Nov. 10 (Bloomberg) -- Google Inc.’s collection of wireless data using cars taking photographs for the company’s Street View product is being investigated by the U.S. Federal Communications Commission, the agency said today.
“Last month, Google disclosed that its Street View cars collected passwords, e-mails and other personal information wirelessly from unsuspecting people,” said Michele Ellison, chief of the FCC’s enforcement bureau, in an e-mailed message. “The Enforcement Bureau is looking into whether these actions violate the Communications Act.”
The Federal Trade Commission on Oct. 27 ended its investigation of Google’s collection of data from unsecured wireless networks after the Mountain View, California-based company said it will improve privacy safeguards.
Google, owner of the world’s most popular search engine, uses cars to photograph streets and houses to update Street View, which displays photos of neighborhoods. The company said the vehicles also collected data from wireless Wi-Fi networks, prompting an outcry by privacy advocates and lawmakers and spurring lawsuits and government investigations in Europe and the United States.
Google apologized, calling the data collection a mistake, and said it wouldn’t use the information in any products.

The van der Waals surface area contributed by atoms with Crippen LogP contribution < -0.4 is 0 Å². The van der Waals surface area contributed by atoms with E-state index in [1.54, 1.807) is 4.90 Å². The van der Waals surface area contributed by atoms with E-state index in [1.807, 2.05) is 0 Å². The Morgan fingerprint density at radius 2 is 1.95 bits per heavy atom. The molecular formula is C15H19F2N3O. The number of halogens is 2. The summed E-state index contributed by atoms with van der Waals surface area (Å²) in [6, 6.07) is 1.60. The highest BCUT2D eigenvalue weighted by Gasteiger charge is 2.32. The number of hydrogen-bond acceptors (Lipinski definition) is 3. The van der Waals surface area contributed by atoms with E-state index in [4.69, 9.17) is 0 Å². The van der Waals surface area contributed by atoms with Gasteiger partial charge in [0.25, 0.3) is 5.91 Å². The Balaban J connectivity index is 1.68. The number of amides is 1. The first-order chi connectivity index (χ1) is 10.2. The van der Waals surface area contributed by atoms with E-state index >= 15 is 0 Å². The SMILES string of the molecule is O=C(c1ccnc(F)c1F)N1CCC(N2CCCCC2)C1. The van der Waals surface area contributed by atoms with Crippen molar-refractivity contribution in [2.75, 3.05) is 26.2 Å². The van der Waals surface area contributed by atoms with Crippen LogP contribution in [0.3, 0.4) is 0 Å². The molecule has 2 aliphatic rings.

The company “will continue to work with the authorities to determine the best way forward,” Mistique Cano, the company’s Washington-based spokeswoman, said today in an e-mailed statement.
Lawmakers of both parties today asked the trade commission to explain why it ended its investigation. The decision “raises a number of questions,” the House Oversight and Government Reform Committee’s chairman, Representative Edolphus Towns, and Representative Darrell Issa, the panel’s top Republican, said in a letter to FTC Chairman Jon Leibowitz.
“The FTC will be pleased to accommodate Representative Towns and Representative Issa,” said Claudia Bourne Farrell, an agency spokeswoman, in a telephone message.
Yesterday, the National Legal and Policy Center, a group that describes itself as an ethics watchdog, in a letter asked Towns, of New York, and Issa, of California, to probe the trade commission’s decision.
Google, dropped $1.94 to $622.88 at 4 p.m. in Nasdaq Stock Market trading.
The FCC investigation was reported earlier today by Dow Jones Newswires.
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